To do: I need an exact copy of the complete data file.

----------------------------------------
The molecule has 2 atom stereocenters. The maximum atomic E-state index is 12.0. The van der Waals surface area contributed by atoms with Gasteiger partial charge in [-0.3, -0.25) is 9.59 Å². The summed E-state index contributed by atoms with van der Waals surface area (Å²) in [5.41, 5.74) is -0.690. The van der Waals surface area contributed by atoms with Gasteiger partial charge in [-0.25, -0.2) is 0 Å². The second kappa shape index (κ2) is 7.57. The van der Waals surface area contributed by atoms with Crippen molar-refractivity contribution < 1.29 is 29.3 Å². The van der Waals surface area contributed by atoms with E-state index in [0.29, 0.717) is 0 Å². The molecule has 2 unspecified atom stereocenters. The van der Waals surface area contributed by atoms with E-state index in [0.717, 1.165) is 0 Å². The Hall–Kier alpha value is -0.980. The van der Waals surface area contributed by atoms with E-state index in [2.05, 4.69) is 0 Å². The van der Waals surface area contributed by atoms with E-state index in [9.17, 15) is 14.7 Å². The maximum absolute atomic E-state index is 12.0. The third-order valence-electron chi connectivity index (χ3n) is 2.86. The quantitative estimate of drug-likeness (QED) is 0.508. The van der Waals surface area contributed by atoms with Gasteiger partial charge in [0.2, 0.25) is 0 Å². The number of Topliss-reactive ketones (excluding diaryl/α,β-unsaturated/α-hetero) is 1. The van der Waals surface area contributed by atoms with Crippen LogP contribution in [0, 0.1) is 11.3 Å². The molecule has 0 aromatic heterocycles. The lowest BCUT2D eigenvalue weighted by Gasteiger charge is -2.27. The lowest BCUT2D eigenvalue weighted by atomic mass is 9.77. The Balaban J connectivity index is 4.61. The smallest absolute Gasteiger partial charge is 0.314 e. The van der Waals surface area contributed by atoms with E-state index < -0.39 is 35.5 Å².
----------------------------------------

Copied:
The molecule has 2 atom stereocenters. The maximum atomic E-state index is 12.0. The van der Waals surface area contributed by atoms with Gasteiger partial charge in [-0.3, -0.25) is 9.59 Å². The summed E-state index contributed by atoms with van der Waals surface area (Å²) in [5.41, 5.74) is -0.690. The van der Waals surface area contributed by atoms with Gasteiger partial charge in [-0.25, -0.2) is 0 Å². The second kappa shape index (κ2) is 7.57. The van der Waals surface area contributed by atoms with Crippen molar-refractivity contribution < 1.29 is 29.3 Å². The van der Waals surface area contributed by atoms with E-state index in [0.29, 0.717) is 0 Å². The molecule has 2 unspecified atom stereocenters. The van der Waals surface area contributed by atoms with E-state index in [0.717, 1.165) is 0 Å². The Hall–Kier alpha value is -0.980. The van der Waals surface area contributed by atoms with E-state index in [2.05, 4.69) is 0 Å². The van der Waals surface area contributed by atoms with E-state index in [9.17, 15) is 14.7 Å². The maximum absolute atomic E-state index is 12.0. The third-order valence-electron chi connectivity index (χ3n) is 2.86. The quantitative estimate of drug-likeness (QED) is 0.508. The van der Waals surface area contributed by atoms with Gasteiger partial charge in [0.2, 0.25) is 0 Å². The number of Topliss-reactive ketones (excluding diaryl/α,β-unsaturated/α-hetero) is 1. The van der Waals surface area contributed by atoms with Crippen LogP contribution in [0, 0.1) is 11.3 Å². The molecule has 0 aromatic heterocycles. The lowest BCUT2D eigenvalue weighted by Gasteiger charge is -2.27. The lowest BCUT2D eigenvalue weighted by atomic mass is 9.77. The Balaban J connectivity index is 4.61. The smallest absolute Gasteiger partial charge is 0.314 e. The van der Waals surface area contributed by atoms with E-state index < -0.39 is 35.5 Å².